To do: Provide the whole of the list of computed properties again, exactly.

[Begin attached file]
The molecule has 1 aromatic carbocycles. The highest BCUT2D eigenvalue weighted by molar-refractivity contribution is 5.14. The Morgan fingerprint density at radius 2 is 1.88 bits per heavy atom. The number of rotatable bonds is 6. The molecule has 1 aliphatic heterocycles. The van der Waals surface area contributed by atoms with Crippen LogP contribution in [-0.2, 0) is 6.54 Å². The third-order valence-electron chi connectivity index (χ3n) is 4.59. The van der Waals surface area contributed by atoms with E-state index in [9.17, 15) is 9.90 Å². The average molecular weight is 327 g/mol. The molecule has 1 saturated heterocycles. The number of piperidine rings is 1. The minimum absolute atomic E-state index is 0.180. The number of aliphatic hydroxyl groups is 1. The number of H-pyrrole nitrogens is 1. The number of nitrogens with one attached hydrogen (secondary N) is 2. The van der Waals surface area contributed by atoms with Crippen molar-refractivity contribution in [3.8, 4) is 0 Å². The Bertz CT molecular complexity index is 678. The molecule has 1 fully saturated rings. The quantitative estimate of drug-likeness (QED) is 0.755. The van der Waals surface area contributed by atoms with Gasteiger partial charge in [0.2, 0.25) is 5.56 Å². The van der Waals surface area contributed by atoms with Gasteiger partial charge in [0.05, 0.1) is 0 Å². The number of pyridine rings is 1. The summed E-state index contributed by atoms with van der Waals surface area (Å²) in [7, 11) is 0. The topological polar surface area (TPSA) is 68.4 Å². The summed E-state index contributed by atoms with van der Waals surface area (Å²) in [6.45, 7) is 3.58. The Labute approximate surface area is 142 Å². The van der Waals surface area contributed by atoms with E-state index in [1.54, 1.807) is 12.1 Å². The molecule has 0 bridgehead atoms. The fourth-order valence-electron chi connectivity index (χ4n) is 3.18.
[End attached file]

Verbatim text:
The molecule has 1 aromatic carbocycles. The highest BCUT2D eigenvalue weighted by molar-refractivity contribution is 5.14. The Morgan fingerprint density at radius 2 is 1.88 bits per heavy atom. The number of rotatable bonds is 6. The molecule has 1 aliphatic heterocycles. The van der Waals surface area contributed by atoms with Crippen LogP contribution in [-0.2, 0) is 6.54 Å². The third-order valence-electron chi connectivity index (χ3n) is 4.59. The van der Waals surface area contributed by atoms with E-state index in [9.17, 15) is 9.90 Å². The average molecular weight is 327 g/mol. The molecule has 1 saturated heterocycles. The number of piperidine rings is 1. The minimum absolute atomic E-state index is 0.180. The number of aliphatic hydroxyl groups is 1. The number of H-pyrrole nitrogens is 1. The number of nitrogens with one attached hydrogen (secondary N) is 2. The van der Waals surface area contributed by atoms with Crippen molar-refractivity contribution in [3.8, 4) is 0 Å². The Bertz CT molecular complexity index is 678. The molecule has 1 fully saturated rings. The quantitative estimate of drug-likeness (QED) is 0.755. The van der Waals surface area contributed by atoms with Gasteiger partial charge in [0.2, 0.25) is 5.56 Å². The van der Waals surface area contributed by atoms with Gasteiger partial charge in [0.05, 0.1) is 0 Å². The number of pyridine rings is 1. The summed E-state index contributed by atoms with van der Waals surface area (Å²) in [7, 11) is 0. The topological polar surface area (TPSA) is 68.4 Å². The summed E-state index contributed by atoms with van der Waals surface area (Å²) in [6.45, 7) is 3.58. The Labute approximate surface area is 142 Å². The van der Waals surface area contributed by atoms with E-state index in [1.54, 1.807) is 12.1 Å². The molecule has 0 bridgehead atoms. The fourth-order valence-electron chi connectivity index (χ4n) is 3.18.